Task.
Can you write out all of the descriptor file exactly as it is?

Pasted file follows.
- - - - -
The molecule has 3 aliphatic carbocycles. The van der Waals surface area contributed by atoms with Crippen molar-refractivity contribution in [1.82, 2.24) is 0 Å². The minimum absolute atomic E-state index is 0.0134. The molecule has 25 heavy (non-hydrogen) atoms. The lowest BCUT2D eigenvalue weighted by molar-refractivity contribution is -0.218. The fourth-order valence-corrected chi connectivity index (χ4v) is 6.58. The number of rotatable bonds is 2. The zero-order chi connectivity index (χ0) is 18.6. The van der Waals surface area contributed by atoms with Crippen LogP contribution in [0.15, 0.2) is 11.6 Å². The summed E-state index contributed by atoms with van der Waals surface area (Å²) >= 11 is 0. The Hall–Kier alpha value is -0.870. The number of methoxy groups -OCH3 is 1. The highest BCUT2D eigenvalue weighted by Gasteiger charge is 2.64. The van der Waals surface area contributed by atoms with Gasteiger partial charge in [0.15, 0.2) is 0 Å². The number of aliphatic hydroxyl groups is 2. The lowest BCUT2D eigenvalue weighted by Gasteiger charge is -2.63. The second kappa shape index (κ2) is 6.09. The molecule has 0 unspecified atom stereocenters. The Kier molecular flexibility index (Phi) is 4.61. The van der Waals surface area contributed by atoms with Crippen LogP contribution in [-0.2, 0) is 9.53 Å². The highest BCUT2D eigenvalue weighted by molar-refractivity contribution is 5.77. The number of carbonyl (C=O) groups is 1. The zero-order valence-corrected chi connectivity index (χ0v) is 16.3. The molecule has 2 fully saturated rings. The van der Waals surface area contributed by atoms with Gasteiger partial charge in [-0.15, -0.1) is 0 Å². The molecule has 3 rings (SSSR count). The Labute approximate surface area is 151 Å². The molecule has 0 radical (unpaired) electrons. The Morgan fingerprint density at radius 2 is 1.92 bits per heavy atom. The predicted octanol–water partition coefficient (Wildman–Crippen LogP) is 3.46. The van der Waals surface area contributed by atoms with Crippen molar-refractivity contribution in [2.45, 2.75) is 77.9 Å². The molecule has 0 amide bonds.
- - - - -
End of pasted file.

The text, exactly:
The molecule has 3 aliphatic carbocycles. The van der Waals surface area contributed by atoms with Crippen molar-refractivity contribution in [1.82, 2.24) is 0 Å². The minimum absolute atomic E-state index is 0.0134. The molecule has 25 heavy (non-hydrogen) atoms. The lowest BCUT2D eigenvalue weighted by molar-refractivity contribution is -0.218. The fourth-order valence-corrected chi connectivity index (χ4v) is 6.58. The number of rotatable bonds is 2. The zero-order chi connectivity index (χ0) is 18.6. The van der Waals surface area contributed by atoms with Crippen LogP contribution in [0.15, 0.2) is 11.6 Å². The summed E-state index contributed by atoms with van der Waals surface area (Å²) >= 11 is 0. The Hall–Kier alpha value is -0.870. The number of methoxy groups -OCH3 is 1. The highest BCUT2D eigenvalue weighted by Gasteiger charge is 2.64. The van der Waals surface area contributed by atoms with Gasteiger partial charge in [0.15, 0.2) is 0 Å². The number of aliphatic hydroxyl groups is 2. The lowest BCUT2D eigenvalue weighted by Gasteiger charge is -2.63. The second kappa shape index (κ2) is 6.09. The molecule has 0 unspecified atom stereocenters. The Kier molecular flexibility index (Phi) is 4.61. The van der Waals surface area contributed by atoms with Crippen LogP contribution in [-0.2, 0) is 9.53 Å². The highest BCUT2D eigenvalue weighted by molar-refractivity contribution is 5.77. The number of carbonyl (C=O) groups is 1. The zero-order valence-corrected chi connectivity index (χ0v) is 16.3. The molecule has 2 fully saturated rings. The van der Waals surface area contributed by atoms with Gasteiger partial charge in [-0.15, -0.1) is 0 Å². The molecule has 3 rings (SSSR count). The Labute approximate surface area is 151 Å². The molecule has 0 radical (unpaired) electrons. The Morgan fingerprint density at radius 2 is 1.92 bits per heavy atom. The predicted octanol–water partition coefficient (Wildman–Crippen LogP) is 3.46. The van der Waals surface area contributed by atoms with Crippen molar-refractivity contribution in [2.45, 2.75) is 77.9 Å². The molecule has 0 amide bonds.